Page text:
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Nemo trumps NaMo? It's the end for Adani's $12bn coal mine in Australia

Aditya Menon | Updated on: 4 June 2016, 15:25 IST

On the campaign trail in the ongoing elections in Australia, Prime Minister Malcolm Turnbull found "Nemo" on 3 June. Not the cute little fish from the popular animated film Finding Nemo but an environmental activist dressed as the character.

A tale of two selfies

According to reports in the Australian media, Turnbull tried to charm the activist by asking if they could click a selfie together but "Nemo" didn't relent. His condition for a selfie was that Turnbull must give a commitment that there would be no public funding for Indian industrialist Gautam Adani's $12 billion coal mine project in Queensland. The PM assured "Nemo" that "no public money would be given to Adani". The PM's statement means the death knell for Adani's project, which was supposed to be the largest coal mine in the southern hemisphere. Turnbull got his selfie. "Nemo" got his commitment.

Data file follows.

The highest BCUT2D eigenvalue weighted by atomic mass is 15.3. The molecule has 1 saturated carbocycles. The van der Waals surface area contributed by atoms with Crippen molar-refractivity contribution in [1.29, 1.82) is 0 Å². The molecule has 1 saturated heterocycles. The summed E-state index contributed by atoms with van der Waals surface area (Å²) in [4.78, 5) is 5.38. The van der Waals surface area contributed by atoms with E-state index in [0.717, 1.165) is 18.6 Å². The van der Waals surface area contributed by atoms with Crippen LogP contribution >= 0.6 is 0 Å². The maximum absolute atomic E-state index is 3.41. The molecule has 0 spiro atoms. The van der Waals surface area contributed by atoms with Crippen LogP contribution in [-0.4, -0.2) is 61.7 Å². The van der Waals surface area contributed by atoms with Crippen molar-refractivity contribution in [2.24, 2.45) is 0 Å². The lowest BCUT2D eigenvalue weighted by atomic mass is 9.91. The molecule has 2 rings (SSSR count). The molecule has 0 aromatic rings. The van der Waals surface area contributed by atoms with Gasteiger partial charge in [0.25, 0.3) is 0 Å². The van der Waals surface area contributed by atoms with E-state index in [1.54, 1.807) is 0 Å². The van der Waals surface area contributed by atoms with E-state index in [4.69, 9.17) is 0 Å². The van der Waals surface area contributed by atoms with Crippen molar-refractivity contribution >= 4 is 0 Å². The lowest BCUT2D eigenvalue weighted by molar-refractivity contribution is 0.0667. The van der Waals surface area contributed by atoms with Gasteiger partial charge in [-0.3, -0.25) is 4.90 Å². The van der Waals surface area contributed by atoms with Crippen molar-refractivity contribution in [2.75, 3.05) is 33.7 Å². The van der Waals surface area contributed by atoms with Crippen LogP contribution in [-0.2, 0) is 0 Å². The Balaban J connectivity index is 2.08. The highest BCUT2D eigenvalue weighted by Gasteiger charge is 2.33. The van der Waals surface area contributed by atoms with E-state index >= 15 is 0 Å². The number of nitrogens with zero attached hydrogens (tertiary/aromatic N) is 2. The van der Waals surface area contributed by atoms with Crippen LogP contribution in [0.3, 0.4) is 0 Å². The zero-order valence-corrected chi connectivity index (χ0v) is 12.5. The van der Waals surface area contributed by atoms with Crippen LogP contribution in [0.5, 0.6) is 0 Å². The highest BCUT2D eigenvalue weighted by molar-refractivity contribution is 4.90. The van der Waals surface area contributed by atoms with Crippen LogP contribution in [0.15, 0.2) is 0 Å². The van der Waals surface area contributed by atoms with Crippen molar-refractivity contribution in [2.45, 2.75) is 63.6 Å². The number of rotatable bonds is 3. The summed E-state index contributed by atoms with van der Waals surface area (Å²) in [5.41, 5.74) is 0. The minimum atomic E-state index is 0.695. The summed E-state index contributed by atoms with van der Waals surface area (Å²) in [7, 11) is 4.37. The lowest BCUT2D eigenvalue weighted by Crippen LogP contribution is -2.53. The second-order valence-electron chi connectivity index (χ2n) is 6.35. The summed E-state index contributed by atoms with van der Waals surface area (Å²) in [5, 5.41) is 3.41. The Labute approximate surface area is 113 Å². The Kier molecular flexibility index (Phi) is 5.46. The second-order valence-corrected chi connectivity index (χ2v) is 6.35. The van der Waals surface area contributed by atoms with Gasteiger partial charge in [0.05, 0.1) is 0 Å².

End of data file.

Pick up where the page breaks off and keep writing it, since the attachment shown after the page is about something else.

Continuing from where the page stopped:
Cut to another selfie clicked in November 2014. The protagonists were the then PM Tony Abbott and Adani's most powerful friend - Indian Prime Minister Narendra Modi, during the latter's visit to Australia.

Also read:Why Adani's kin Jatin Mehta gave up Indian citizenship for a tax haven

Though the Modi-Abbott selfie was the most memorable part of the visit, it would also be remembered for clearing the decks for Adani's ambitious Carmichael coal mine project in Queensland.